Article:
Nearly 20 years ago, when Sleater-Kinney released its towering seventh album, “The Woods,” there was a convincing case to be made that the trio was the most vital, and underrated, working American rock band.
Born of the fervent feminist spirit of the riot grrrl movement and the Pacific Northwest’s fertile D.I.Y. scene, the group spent the second half of the ’90s releasing increasingly sophisticated punk albums and eventually, on its righteous 2002 release “One Beat,” maturing into one of the few indie-rock bands making meaningful protest music in the aftermath of 9/11.
On “The Woods,” Sleater-Kinney managed to kick things into an even higher gear. The twitchy electricity of Carrie Brownstein’s guitar, the embodied howl of Corin Tucker’s vocals and the earth-quaking force of Janet Weiss’s drums collided in a glorious cacophony, making noise that sounded less like songs than melodic thunderstorms.
There are dim echoes of that fury on “Little Rope,” Sleater-Kinney’s 11th album and its second since Weiss’s departure in 2019. The new LP has more oomph and darkness than the band’s self-produced 2021 LP “Path of Wellness” and more emotional resonance than its mechanical 2019 effort “The Center Won’t Hold.” But even in its wildest moments, when compared to the band’s mightiest work, “Little Rope” sounds unfortunately diminished and curiously restrained.
Many of these songs are dispatches from the throes of sudden grief: While writing the album, Brownstein’s mother and stepfather were killed in a car accident during a vacation in Italy. The guitarist and singer conveys the numbness that followed on tracks like the mid-tempo mirror-pep-talk “Dress Yourself” (“Get up, girl, and dress yourself/The clothes you love for a world you hate”) and, even more effectively, the jaunty “Don’t Feel Right.” “I get up, make a list,” Brownstein sings in her yelpy lilt, “what I’ll do once I’m fixed.” Her own spiky guitar riff leads her out of her stupor, like an energetic dog barking its depressed owner out of bed.
Tucker, the more primal singer of the two, exorcises deeper emotions when she sings lead, as on the eerie and affecting leadoff track “Hell.” Brownstein often relies on clipped enunciation and clever wordplay, but here Tucker shows the rippling feeling she can pack into a single bellowed word: “Whhhhhyyyy?”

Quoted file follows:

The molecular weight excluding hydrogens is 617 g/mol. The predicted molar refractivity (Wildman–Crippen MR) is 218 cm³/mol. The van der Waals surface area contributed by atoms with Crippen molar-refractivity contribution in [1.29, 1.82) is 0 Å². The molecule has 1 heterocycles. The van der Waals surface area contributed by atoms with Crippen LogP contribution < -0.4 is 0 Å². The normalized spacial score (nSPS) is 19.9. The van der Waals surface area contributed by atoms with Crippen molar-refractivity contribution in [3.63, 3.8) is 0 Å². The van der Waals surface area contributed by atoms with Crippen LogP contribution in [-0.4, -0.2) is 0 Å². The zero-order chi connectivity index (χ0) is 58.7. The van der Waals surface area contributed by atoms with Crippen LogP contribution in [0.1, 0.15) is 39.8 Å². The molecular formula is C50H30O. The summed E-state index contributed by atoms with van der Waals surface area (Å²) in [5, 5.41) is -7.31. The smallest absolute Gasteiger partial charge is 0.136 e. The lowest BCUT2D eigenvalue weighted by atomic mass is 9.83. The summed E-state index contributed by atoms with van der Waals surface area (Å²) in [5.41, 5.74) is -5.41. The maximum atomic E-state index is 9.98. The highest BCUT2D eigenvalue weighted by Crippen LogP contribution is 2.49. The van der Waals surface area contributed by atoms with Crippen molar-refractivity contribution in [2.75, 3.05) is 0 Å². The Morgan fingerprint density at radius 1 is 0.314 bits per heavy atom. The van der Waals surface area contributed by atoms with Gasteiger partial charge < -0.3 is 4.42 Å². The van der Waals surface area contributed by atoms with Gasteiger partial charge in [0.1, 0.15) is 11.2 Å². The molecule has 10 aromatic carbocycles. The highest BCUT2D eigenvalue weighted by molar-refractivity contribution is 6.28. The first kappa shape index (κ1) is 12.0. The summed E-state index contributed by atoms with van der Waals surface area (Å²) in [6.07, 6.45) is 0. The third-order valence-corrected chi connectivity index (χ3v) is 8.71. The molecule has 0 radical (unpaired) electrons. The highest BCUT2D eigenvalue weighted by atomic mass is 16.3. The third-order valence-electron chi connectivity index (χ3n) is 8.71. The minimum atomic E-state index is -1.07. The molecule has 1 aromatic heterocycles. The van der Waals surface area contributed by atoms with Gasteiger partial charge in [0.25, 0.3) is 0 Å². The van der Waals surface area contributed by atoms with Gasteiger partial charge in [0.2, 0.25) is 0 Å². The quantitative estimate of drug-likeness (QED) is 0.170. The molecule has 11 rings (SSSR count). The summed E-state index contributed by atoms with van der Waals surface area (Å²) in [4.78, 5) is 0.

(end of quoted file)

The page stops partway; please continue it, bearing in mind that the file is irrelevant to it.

When Sleater-Kinney is at its best, Tucker and Brownstein’s contrasting voices and musical personalities reinforce one another: Consider the overlapping vocals and complexly braided harmonies that provide the sturdy backbone of the band’s 1999 album “The Hot Rock.” That back-and-forth exchange is largely absent from “Little Rope” — somewhat surprisingly, given that the band is now a duo. Here, Brownstein and Tucker don’t seem as much in dialogue, which gives many of these songs a one-dimensionality.
Weiss’s absence, though, is the most obvious lack. Some bands can drop or swap a drummer without much altering its sound, but Sleater-Kinney is not one of those bands, and Weiss is not one of those drummers. (The percussion on “Little Rope” is credited to both the band’s touring drummer Angie Boylan and the album’s producer, John Congleton, working with Sleater-Kinney for the first time.) Weiss’s style in Sleater-Kinney was as muscular as it was agile, grounding the band’s sound while leading its charge. By contrast, the tempos of many of these newer songs feel relatively lethargic, the tracks made flimsy by their lack of low-end bombast. This is most evident on the sleepy “Crusader,” an ostensible rebuttal to recent moral panic that lacks — in large part because of its tinny percussion — urgency and bite.
Ultimately, Brownstein and Tucker sound caught between their storied past and a more wide-open future. It’s telling that one of the best songs on the album, the sleek, soulfully sung “Say It Like You Mean It,” is the one that sounds least like a Sleater-Kinney song: It’s a relatively straightforward synth-pop number that Tucker imbues with a pearly pathos. Weiss left the band as Brownstein and Tucker were making moves to take it in a poppier direction, but their pop sensibility has been blunted by interruptions of dissonance attempting to evoke Sleater-Kinney’s past. They’re certainly out of the woods by now, but they sound unsure of where to venture next.